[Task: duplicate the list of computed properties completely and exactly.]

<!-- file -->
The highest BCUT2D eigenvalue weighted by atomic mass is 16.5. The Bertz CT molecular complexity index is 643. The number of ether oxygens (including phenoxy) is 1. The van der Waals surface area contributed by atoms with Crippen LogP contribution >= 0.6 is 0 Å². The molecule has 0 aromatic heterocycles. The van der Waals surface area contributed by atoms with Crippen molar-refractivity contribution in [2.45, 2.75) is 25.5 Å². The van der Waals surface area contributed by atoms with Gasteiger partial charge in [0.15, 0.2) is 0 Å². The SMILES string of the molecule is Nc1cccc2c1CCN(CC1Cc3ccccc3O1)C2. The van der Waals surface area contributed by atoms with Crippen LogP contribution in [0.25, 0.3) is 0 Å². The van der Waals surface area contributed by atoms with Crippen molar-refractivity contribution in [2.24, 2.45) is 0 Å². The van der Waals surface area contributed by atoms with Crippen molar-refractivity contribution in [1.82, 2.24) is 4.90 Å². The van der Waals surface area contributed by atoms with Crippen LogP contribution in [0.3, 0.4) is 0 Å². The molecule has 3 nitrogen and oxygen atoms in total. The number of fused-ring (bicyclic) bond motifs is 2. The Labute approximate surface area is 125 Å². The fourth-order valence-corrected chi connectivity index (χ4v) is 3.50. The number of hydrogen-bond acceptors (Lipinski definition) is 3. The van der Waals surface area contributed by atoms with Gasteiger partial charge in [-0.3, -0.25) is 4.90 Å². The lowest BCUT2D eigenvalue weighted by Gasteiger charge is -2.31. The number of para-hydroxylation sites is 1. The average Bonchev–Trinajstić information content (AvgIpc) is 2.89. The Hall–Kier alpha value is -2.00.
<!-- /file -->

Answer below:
The highest BCUT2D eigenvalue weighted by atomic mass is 16.5. The Bertz CT molecular complexity index is 643. The number of ether oxygens (including phenoxy) is 1. The van der Waals surface area contributed by atoms with Crippen LogP contribution >= 0.6 is 0 Å². The molecule has 0 aromatic heterocycles. The van der Waals surface area contributed by atoms with Crippen molar-refractivity contribution in [2.45, 2.75) is 25.5 Å². The van der Waals surface area contributed by atoms with Gasteiger partial charge in [0.15, 0.2) is 0 Å². The SMILES string of the molecule is Nc1cccc2c1CCN(CC1Cc3ccccc3O1)C2. The van der Waals surface area contributed by atoms with Crippen LogP contribution in [0.25, 0.3) is 0 Å². The van der Waals surface area contributed by atoms with Crippen molar-refractivity contribution in [2.24, 2.45) is 0 Å². The van der Waals surface area contributed by atoms with Crippen molar-refractivity contribution in [1.82, 2.24) is 4.90 Å². The van der Waals surface area contributed by atoms with Crippen LogP contribution in [0.3, 0.4) is 0 Å². The molecule has 3 nitrogen and oxygen atoms in total. The number of fused-ring (bicyclic) bond motifs is 2. The Labute approximate surface area is 125 Å². The fourth-order valence-corrected chi connectivity index (χ4v) is 3.50. The number of hydrogen-bond acceptors (Lipinski definition) is 3. The van der Waals surface area contributed by atoms with Gasteiger partial charge in [-0.3, -0.25) is 4.90 Å². The lowest BCUT2D eigenvalue weighted by Gasteiger charge is -2.31. The number of para-hydroxylation sites is 1. The average Bonchev–Trinajstić information content (AvgIpc) is 2.89. The Hall–Kier alpha value is -2.00.